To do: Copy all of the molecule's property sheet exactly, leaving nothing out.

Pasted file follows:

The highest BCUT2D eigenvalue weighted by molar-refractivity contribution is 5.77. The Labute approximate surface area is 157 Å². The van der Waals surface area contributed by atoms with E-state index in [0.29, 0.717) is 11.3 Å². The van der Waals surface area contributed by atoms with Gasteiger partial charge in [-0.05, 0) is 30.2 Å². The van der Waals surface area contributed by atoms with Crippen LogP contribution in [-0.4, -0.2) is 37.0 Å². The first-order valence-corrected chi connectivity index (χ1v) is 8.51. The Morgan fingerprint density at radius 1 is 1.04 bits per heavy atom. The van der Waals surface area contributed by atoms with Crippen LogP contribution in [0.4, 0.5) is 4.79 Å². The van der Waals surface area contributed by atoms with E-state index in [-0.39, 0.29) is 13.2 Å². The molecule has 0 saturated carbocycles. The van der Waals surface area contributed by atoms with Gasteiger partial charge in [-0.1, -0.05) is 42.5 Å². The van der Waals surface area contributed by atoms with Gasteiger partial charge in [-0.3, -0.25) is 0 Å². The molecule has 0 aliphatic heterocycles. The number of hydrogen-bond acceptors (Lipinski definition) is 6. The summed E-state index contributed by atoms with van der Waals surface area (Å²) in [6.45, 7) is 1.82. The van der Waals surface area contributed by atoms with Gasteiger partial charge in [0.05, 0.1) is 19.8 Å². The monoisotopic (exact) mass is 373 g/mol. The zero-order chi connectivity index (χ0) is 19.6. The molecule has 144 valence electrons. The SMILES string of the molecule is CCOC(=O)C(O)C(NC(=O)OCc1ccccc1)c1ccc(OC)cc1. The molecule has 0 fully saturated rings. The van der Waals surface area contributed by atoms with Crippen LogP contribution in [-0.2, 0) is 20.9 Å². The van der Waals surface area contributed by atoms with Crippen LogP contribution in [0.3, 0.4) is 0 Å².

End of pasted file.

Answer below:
The highest BCUT2D eigenvalue weighted by molar-refractivity contribution is 5.77. The Labute approximate surface area is 157 Å². The van der Waals surface area contributed by atoms with E-state index in [0.29, 0.717) is 11.3 Å². The van der Waals surface area contributed by atoms with Gasteiger partial charge in [-0.05, 0) is 30.2 Å². The van der Waals surface area contributed by atoms with Crippen LogP contribution in [-0.4, -0.2) is 37.0 Å². The first-order valence-corrected chi connectivity index (χ1v) is 8.51. The Morgan fingerprint density at radius 1 is 1.04 bits per heavy atom. The van der Waals surface area contributed by atoms with Crippen LogP contribution in [0.4, 0.5) is 4.79 Å². The van der Waals surface area contributed by atoms with E-state index in [-0.39, 0.29) is 13.2 Å². The molecule has 0 saturated carbocycles. The van der Waals surface area contributed by atoms with Gasteiger partial charge in [-0.1, -0.05) is 42.5 Å². The van der Waals surface area contributed by atoms with Gasteiger partial charge in [-0.3, -0.25) is 0 Å². The molecule has 0 aliphatic heterocycles. The number of hydrogen-bond acceptors (Lipinski definition) is 6. The summed E-state index contributed by atoms with van der Waals surface area (Å²) in [6.45, 7) is 1.82. The van der Waals surface area contributed by atoms with Gasteiger partial charge in [0.05, 0.1) is 19.8 Å². The monoisotopic (exact) mass is 373 g/mol. The zero-order chi connectivity index (χ0) is 19.6. The molecule has 144 valence electrons. The SMILES string of the molecule is CCOC(=O)C(O)C(NC(=O)OCc1ccccc1)c1ccc(OC)cc1. The molecule has 0 fully saturated rings. The van der Waals surface area contributed by atoms with Crippen LogP contribution in [-0.2, 0) is 20.9 Å². The van der Waals surface area contributed by atoms with Crippen LogP contribution in [0.3, 0.4) is 0 Å².